Tibet Weekly Update – November 20, 2015

A listing of the top news developments in and around Tibet during the previous week.

 

UN-Committee against Torture underlines urgency of situation in Tibet

Kai Müller and Golog Jigme

ICT’s Kai Müller and former Tibetan political prisoner Golog Jigme hold a copy of ICT’s submission to the Committee.

The United Nations’ Committee against Torture concluded its sessions on China earlier this week, with the Chinese delegation having to reply to numerous questions raised by Committee members this week in Geneva. Members of the Committee acknowledged China has passed a variety of laws, but harshly criticized the country for not putting these into practice. The Chinese delegation flatly refused to verify information on cases of Tibetan cases of torture allegations, and observers reacted with growing derision as their responses exhibited a disregard for international norms bordering on contempt.


 

Members of US Congressional delegation hold press conference following historic visit to Tibet

Nancy Pelosi

Democratic Leader Nancy Pelosi and her delegation in front of the Potala in Lhasa, Tibet.


Democratic Leader Nancy Pelosi and Members of the Congressional Delegation who traveled to Tibet and China held a press conference on November 17, 2015 following their historic visit last week. Speaking about the trip, Representative Jim McGovern said:

Everywhere that Leader Pelosi or the delegation and I went in Tibet and Beijing, we talked about Tibet; we talked about His Holiness the Dalai Lama; we talked about human rights and the importance of respect for people’s culture and religion… We must find ways to build on this visit, and make the reforms needed for meaningful change, such as: one, allowing the United States to open a consulate in Lhasa, Tibet; two, allowing more Members of Congress, more journalists, more members of parliament from other nations, and more people in general – including Members of the Tibetan community here in the United States – to travel freely to Tibet; and three, renewing the dialogue with the Dalai Lama to resolve longstanding issues of Tibetan autonomy, religious practice, culture and heritage. I believe that His Holiness the Dalai Lama is part of the solution, not the problem, to resolving the issues confronting Tibetan autonomy.

Please click here to see a video of the press conference and a full transcript.


 

T.A.R. Communist Party boss speaks of establishing a “red line” in the anti-Dalai Lama struggle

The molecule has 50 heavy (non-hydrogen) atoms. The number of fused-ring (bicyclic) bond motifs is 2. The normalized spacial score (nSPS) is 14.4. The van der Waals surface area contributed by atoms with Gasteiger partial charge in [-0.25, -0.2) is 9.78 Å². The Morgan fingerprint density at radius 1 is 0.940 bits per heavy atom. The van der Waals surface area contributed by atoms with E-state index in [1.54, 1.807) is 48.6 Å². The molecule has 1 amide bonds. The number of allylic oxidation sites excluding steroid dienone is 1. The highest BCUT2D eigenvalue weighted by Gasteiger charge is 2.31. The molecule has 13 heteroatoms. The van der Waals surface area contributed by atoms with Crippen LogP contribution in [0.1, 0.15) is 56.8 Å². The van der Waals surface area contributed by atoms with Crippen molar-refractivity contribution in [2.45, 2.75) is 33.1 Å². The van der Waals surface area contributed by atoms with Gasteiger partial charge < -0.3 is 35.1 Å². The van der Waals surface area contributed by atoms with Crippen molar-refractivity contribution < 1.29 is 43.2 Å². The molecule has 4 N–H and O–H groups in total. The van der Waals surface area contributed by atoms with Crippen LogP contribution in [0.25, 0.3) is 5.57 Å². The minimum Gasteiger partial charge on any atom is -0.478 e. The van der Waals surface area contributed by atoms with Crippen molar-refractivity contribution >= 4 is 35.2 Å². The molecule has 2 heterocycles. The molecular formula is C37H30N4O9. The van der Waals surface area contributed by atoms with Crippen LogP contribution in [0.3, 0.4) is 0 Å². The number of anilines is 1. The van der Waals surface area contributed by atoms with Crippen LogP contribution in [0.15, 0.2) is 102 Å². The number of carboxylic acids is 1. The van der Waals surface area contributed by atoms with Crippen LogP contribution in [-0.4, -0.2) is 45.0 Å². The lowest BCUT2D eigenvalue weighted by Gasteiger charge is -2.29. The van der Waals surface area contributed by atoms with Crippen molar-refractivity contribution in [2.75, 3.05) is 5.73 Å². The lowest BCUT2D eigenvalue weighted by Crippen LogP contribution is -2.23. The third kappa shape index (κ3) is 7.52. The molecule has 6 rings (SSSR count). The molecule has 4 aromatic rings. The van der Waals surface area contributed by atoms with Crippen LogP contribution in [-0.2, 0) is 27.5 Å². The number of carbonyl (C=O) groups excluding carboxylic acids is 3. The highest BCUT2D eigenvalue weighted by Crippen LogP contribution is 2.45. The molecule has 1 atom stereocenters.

Tibet’s Party boss has expressed his intent to extinguish loyalty to the Dalai Lama among Tibetan officials and prevent them from attending teachings in exile, as the importance of the “anti-separatist struggle” is emphasized at the highest levels in Beijing. “There will be severe punishments for Party members and cadres who follow the Dalai Clique, those who support infiltration and sabotage activities, those who leave the country to worship the 14th Dalai, participating in his ‘Buddhist teachings,’ listen to his sermons, and those who send their relatives and children to be educated in schools run by the 14th Dalai Clique,” Chen Quanguo said in a recent interview.


 

Tibetan Parliament gives condolences to French President following terror attack

“I was completely appalled by the barbaric acts of the terrorists in Paris that ended lives of hundreds of innocent people and condemn these acts in the strongest possible words,” Speaker Penpa Tsering wrote in a letter to French President Francois Hollande. He continued: “On behalf of Tibetan people inside and outside Tibet, we express our condolence to the families of the all those who lost their lives.”

Earlier in the week the Dalai Lama spoke to Deutsche Welle on the subject, saying:

We cannot solve this problem only through prayers. I am a Buddhist and I believe in praying. But humans have created this problem, and now we are asking God to solve it. It is illogical. God would say, solve it yourself because you created it in the first place.

We need a systematic approach to foster humanistic values, of oneness and harmony. If we start doing it now, there is hope that this century will be different from the previous one. It is in everybody’s interest. So let us work for peace within our families and society, and not expect help from God, Buddha or the governments.



 

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